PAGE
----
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For the record (Gaming)

by CruelLEGACEY @, Toronto, Monday, May 25, 2020, 10:50 (128 days ago) @ Cody Miller

So if you are someone who doesn’t want to crunch, go work in a different industry, or better yet, start your own “crunch-free” development studio. You’d have no problem attracting talent.


Nintendo has figured to how to avoid crunch. So it can be done. Animal Crossing was delayed in order to prevent crunch, and it's one of the biggest games in the world.

I said as much in my post above. I said that we’ve seen examples of good games being created with relatively little crunch (although even that claim is suspect... I bet if you asked the team “did you guys have to crunch on this game?” You’d get different answers depending on who you talked to). But even so, that’s 1 example. 1 data point. And popular as it is, animal crossing is not The Last of Us or God of War.

I think the tension at the core of this issue is that it is impossible to have a team of 150+ people create something groundbreaking, new, and innovative while also doing it on time and on budget. It’ll happen once in a while by sheer luck, but there is no reliable way for anyone to say “We’re going to do something that has never been done before, and it will be finished in exactly X hours and cost exactly Y dollars”.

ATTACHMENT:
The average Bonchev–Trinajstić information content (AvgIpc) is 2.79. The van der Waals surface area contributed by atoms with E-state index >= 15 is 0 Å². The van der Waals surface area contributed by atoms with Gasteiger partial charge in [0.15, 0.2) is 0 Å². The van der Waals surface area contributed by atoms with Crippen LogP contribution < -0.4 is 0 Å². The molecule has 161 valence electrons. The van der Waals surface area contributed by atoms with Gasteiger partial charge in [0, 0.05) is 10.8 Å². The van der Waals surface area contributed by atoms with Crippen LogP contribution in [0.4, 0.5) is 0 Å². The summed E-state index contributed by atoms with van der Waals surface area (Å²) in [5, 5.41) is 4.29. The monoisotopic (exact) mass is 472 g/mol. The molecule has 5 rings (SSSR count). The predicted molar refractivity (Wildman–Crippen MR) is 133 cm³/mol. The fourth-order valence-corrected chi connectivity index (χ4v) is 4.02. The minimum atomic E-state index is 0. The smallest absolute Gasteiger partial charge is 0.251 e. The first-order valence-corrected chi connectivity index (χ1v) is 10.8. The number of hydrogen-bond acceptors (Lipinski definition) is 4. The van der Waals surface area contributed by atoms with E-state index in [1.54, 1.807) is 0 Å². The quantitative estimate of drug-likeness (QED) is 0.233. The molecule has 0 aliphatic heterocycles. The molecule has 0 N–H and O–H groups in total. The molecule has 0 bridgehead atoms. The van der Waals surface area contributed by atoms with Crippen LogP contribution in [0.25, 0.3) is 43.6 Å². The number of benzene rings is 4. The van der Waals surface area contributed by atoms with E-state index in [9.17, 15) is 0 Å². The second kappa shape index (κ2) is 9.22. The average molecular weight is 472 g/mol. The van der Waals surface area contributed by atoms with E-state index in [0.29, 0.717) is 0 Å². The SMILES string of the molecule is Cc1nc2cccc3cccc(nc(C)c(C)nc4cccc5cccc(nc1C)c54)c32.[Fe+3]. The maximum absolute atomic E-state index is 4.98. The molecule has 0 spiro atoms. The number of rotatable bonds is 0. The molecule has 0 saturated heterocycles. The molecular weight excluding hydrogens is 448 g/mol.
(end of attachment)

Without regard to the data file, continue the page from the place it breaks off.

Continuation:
One thing that would help, IMO, is if publishers did a better job of differentiating between “games as mass-produced entertainment product” and “games as innovative creative endeavour”. Valve got it right. They decided that they wanted every single game they released to be innovative and groundbreaking, and they knew that the only way to do that would be to break free from usual dev cycles. They needed to give themselves room to sink years into a project that might never get released if it didn’t click. So they went and developed an alternate revenue stream that was steady and reliable and would keep the lights on while funding their creative projects.

Once again, I think Ubisoft is close to achieving a similar level of freedom. But they don’t seem to be quite there yet. They still need every single game they release to be a big hit in terms of sales. But I could see a point in the near future where their ongoing “live service” games like For Honour or Rainbow 6 Siege are bringing in enough revenue that they can free up a team or two to explore more creative and risky endeavours, without crushing them under the kind of deadline restrictions that lead to crunch.


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